An excellent pedagogical means of keeping class discussion lively, the discussant pool diverse, and the selected texts intellectually engaging is to assign a pair or a group of students to lead a discussion on a given text. The exercise can include close reading exclusively, or it can include the researching, summarizing, and presenting of one or two critical articles on that text.

The technique works particularly well if presenters are required to quote short passages from the articles on PowerPoint slides and to provide summaries of whatever quoted—a requirement that reinforces in each class session the practice of never allowing a secondary quoted source to stand alone without critical interpretation.

The technique also works well if portions of class sessions are set aside to allow students to research articles (on campus, via the UW Libraries English Research Guide as well as to allow adequate preparation time for presenters to confer and design their PowerPoint drafts—best to set limits on these, say, five or eight slides, as presenters rarely gauge time accurately and always have more to say during the discussion than they initially anticipate.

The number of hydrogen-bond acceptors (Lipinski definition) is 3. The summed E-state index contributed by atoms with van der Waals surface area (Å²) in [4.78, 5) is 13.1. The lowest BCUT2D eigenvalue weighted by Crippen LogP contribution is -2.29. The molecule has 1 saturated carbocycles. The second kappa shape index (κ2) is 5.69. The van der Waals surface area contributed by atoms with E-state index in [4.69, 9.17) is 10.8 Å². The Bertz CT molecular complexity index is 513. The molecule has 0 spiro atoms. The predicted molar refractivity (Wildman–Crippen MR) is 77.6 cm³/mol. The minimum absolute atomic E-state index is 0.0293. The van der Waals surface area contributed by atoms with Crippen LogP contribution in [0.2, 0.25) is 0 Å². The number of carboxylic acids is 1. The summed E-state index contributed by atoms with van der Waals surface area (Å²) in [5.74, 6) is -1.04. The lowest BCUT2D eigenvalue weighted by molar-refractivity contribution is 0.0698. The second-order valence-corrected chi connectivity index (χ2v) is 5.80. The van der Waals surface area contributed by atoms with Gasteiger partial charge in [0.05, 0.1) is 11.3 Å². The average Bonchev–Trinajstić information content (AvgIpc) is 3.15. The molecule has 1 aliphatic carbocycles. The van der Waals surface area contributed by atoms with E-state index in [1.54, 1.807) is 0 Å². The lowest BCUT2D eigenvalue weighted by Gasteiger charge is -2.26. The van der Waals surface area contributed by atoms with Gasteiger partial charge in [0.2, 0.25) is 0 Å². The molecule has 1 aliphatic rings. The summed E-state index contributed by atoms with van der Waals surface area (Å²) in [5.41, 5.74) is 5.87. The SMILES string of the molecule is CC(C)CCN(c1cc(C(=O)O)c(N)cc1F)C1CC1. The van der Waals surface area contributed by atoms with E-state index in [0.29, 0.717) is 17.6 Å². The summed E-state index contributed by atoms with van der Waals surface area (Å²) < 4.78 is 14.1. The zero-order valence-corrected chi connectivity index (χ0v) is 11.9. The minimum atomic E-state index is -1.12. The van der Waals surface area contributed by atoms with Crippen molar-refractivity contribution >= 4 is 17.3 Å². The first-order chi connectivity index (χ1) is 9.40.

Also helpful is to require that the last PowerPoint screen include at least two but no more than four questions about the textual subject under discussion/ and or the textual relevance of the articles summarized.

Here’s an example from a senior seminar discussion of Ali Smith’s novel Hotel World :

PowerPoint used by student presenters

Below is an explanation I included within my syllabus about using PowerPoint as an aid to discussion leading; the course was a senior seminar that focused on variations of voice in literary texts:

For Group or Solo Presentation (Discussion Leading) Projects

Everyone in class needs to take responsibility for leading a class discussion about a particular aspect of voice used in our course texts.

A short PowerPoint slide show is required for all presentations, and we’ll use class time to prepare at least skeletal drafts of the PowerPoints.

Here’s how to prepare:

  • Coordinate with me and other presenters before the actual presentation to ensure variety rather than redundancy in topic matter that centers on style and voice in your assigned text.
  • Rehearse your presentation, and if it bores you at any point or doesn’t reveal something interesting about a writer’s voice as conveyed in style, revise the presentation so that it does engage and interest.
  • Produce and rely on a brief (3- 5 PowerPoint screens) to cover the points that you are explaining. Quote short textual passages on these screens and mark them so as to make them largely visible and to keep people’s attention on the screen and your voice.
  • Use another audio/visual aid (besides your own voice and not just the print book you’re working with) in your presentation to give your presentation pizzazz—and don’t hesitate to employ words like pizzazz in your PowerPoint script, as this is a class about literary voice! 
    Item 1

Additional Resources